A meme currently doing the rounds says, “It’s no more B2B or B2C. It’s H2H: Human to Human.”
Of course, that has always been true.
When we talk about a company doing something, we’re talking about decisions taken by top management, and the actions and implementations executed by the entire team based on that strategy. A business may be a legal entity in its own right, but it is the people who run it and form part of it who relate with vendors and customers.
A good brand strategy – or more likely in a start-up or small business, the top dog’s personality and ideals – will define a company’s persona. But whether or not that comes across depends on its employees’ words and deeds. What customers think of your business will depend on their personal interactions with people who work there. It’s the humans who make their stamp on the organization, even when operating within stringent organizational standards and procedures.
We know the mantra that it’s all about how you make people feel. That’s a powerful factor in winning deals. When shopping around for kitchens, for example, there were many attractive options available to me; great looking kitchen components with all the flexibility needed to custom-build one for my space. So my final choice wasn’t based on the quality of the cabinetry – most vendors could pretty much supply the same thing at the same price range. For me, it was simply the designer who took that little bit extra time, added that little bit extra flourish, but more importantly, made a connection with me. That’s what won my trust and made me want to give my business to the company she worked for. Because of her.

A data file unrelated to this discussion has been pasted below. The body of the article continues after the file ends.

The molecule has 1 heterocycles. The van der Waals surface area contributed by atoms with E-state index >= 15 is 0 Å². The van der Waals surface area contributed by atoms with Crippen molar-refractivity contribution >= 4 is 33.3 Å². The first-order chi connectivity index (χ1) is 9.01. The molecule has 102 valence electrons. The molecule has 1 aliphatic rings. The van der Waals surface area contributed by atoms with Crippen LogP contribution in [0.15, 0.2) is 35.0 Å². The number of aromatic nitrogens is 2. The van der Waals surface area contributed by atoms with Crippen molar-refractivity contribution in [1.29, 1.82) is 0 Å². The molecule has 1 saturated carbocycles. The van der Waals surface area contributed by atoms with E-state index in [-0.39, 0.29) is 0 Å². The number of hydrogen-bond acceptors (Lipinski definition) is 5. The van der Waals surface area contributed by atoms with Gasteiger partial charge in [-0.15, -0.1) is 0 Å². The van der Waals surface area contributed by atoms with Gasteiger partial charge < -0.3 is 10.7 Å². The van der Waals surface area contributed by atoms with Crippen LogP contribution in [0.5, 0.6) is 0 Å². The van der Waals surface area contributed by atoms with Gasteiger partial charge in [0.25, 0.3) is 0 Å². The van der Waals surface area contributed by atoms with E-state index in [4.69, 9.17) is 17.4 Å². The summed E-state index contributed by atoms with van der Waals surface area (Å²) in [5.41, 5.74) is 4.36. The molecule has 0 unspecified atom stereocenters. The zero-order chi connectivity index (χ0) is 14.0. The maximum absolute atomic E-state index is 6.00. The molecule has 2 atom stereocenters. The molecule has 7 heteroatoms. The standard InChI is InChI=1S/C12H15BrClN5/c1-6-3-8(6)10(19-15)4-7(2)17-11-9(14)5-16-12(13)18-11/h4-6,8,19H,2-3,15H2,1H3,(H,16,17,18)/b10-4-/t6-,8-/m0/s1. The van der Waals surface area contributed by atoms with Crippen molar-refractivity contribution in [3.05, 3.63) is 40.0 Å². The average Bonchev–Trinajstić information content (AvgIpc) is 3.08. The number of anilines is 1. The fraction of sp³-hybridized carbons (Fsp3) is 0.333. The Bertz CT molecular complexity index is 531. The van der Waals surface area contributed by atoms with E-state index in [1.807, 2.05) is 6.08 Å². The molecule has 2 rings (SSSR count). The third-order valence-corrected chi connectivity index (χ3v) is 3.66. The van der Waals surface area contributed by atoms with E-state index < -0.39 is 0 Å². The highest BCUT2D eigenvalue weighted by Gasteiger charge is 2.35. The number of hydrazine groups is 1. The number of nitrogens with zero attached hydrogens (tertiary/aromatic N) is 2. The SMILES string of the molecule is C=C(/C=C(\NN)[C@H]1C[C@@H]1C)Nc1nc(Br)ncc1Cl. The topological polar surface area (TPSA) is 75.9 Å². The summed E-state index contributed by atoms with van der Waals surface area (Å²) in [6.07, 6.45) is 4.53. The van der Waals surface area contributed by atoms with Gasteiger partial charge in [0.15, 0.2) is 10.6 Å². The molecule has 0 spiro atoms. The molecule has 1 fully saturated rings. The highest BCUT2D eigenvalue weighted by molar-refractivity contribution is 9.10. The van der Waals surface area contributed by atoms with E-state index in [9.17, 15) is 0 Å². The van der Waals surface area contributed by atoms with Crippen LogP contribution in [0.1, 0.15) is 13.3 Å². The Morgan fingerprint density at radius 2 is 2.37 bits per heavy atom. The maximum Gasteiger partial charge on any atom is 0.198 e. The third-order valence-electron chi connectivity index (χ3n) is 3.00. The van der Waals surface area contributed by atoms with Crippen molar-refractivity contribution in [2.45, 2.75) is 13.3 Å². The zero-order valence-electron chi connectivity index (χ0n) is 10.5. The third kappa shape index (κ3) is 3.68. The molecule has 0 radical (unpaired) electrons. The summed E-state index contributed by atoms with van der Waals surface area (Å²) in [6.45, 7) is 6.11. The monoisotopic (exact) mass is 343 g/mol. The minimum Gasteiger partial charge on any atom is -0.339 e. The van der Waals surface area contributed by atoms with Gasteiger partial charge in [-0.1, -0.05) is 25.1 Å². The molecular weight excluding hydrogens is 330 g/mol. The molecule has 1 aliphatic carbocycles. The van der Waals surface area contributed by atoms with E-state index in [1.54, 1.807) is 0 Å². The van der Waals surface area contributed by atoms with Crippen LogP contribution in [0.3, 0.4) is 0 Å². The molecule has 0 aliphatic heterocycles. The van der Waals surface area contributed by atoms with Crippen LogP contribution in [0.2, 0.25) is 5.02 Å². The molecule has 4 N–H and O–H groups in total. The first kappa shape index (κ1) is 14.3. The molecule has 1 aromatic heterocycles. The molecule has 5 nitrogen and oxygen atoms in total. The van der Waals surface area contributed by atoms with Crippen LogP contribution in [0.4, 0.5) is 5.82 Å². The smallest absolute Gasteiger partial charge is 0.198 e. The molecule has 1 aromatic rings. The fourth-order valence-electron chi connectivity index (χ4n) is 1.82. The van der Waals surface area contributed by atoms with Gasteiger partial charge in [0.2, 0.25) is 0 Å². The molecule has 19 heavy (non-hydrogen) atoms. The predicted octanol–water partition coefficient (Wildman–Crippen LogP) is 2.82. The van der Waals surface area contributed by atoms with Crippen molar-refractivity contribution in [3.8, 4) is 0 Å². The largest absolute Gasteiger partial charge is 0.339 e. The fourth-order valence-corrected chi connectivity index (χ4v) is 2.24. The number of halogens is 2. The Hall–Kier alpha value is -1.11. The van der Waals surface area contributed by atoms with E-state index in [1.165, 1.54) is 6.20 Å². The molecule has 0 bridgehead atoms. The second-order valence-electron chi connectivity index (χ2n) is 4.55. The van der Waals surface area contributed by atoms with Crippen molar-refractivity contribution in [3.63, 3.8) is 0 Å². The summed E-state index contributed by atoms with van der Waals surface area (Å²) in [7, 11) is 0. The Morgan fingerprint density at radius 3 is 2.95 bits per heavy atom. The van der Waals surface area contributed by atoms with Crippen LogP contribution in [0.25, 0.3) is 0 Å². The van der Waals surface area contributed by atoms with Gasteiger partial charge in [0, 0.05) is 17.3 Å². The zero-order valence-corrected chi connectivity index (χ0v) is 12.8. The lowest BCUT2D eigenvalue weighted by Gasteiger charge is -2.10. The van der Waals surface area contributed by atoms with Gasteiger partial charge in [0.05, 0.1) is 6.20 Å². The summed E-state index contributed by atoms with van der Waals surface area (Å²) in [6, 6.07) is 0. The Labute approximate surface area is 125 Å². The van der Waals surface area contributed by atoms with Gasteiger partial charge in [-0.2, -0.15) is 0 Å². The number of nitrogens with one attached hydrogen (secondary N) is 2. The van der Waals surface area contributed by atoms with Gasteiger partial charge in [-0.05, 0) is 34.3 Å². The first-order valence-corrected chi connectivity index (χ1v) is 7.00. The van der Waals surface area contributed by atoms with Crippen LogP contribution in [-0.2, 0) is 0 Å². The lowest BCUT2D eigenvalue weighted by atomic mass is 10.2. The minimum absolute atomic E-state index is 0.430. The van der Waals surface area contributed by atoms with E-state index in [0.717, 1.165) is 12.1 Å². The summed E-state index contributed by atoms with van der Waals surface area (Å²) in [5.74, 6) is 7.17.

So yes, it’s always been about human to human. But why is the meme of such significance now?
Is it because – in this age where advances in technology hurtle ahead at the speed of light, in this era where acronyms are a commonplace means of communication – it is increasingly easy to feel alienated and we need to stress the human side?
Or is the opposite true: that social media gives us the opportunity to get personal with brands and businesses in a way that was not possible before, so the emphasis is on the human aspect in a way it couldn’t be earlier on?
I’m sure it is a bit of both. The bottom line remains that, as businesses, we need to communicate as though addressing an individual rather than an anonymous host. We need to allow our humanity, our traits, to filter through as we transact with customers and vendors. We need to resonate with those we do business with.
That will help us as we try to earn our bread and butter and will also serve to make it more palatable and heart-healthy.